Date: May 21 2012
Parents of stillborn babies should not always be encouraged to hold and cuddle their dead child but should be offered the choice to see their baby, a researcher says.
University of Queensland researcher Kelly Cunningham says there's some evidence that the practice can lead to higher levels of post-traumatic stress disorder and depression in mothers.
Dr Cunningham says parents should be able to choose whether or not to see their baby's body and must receive unbiased advice to help them with their decision.
In an article published today in The Medical Journal of Australia, she questions current medical practice in which parents are told they can hold and bathe their stillborn baby.
''The majority of current guidelines recommend that parents be encouraged to see and hold their dead child,'' she wrote.
But Dr Cunningham said there was conflicting evidence about any benefits to parents.
The practice is widespread - Swedish and English research showed 90 per cent of mothers of stillborn children held their babies afterwards.
But some studies showed women who had held their babies reported higher levels of anxiety and post-traumatic stress during subsequent pregnancies.
Couples who had held their stillborn children were also significantly more likely to break up.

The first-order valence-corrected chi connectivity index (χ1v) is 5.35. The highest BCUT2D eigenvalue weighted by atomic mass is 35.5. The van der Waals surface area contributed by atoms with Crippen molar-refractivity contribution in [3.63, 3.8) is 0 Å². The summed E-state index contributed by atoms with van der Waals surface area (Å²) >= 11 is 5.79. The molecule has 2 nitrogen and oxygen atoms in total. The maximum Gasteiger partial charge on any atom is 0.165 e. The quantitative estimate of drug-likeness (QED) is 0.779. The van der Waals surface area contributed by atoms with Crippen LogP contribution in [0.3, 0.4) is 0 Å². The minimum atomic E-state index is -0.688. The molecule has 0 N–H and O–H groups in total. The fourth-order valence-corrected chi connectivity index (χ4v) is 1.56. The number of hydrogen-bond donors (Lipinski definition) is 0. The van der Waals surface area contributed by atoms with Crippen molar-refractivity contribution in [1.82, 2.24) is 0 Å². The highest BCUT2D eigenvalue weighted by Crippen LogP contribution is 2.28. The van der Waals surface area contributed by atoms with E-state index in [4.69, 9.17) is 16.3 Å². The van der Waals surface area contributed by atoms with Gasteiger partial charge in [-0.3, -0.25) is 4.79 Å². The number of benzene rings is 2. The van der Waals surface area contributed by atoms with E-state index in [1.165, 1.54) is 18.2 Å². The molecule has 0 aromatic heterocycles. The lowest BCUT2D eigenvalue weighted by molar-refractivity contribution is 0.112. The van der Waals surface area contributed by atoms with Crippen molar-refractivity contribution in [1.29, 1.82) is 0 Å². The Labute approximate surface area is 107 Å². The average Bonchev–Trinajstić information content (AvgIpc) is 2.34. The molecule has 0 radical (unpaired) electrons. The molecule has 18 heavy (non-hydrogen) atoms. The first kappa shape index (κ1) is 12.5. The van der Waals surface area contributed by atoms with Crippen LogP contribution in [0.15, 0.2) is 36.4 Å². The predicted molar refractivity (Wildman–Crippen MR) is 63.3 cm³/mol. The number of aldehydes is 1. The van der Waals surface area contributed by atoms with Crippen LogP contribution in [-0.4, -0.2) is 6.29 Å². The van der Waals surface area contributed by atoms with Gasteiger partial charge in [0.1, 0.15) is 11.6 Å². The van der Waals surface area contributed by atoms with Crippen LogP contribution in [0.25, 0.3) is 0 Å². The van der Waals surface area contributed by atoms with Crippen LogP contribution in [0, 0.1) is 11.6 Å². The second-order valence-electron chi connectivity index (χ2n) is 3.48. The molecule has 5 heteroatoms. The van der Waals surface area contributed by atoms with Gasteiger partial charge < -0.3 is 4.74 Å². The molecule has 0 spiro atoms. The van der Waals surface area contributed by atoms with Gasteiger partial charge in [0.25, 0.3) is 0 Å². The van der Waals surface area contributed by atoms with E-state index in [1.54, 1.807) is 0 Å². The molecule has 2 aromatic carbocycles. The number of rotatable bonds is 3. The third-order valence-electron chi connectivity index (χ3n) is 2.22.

On the other hand, mothers who actively wanted to see and hold their babies suffered lower symptoms of depression.
Dr Cunningham said it was not possible to directly compare the various studies because they used different populations, tools and measures of outcomes.
She said overall, it appeared that the negative symptoms experienced by many parents were transient and were mostly exacerbated when the woman became pregnant again after the stillbirth.
''There does not appear to be clear evidence of a benefit for parents in holding a stillborn child, so it would seem that the most appropriate approach, given the available evidence, would be to support the parents to make their own choice,'' she said.
Dr Cunningham said unbiased advice about whether or not to see the child was essential because most parents made the choice that was expected of them.
''Persuasion of a reluctant parent may add to the trauma of the experience and consequent adverse psychological outcomes,'' she wrote.Natasha Rudra
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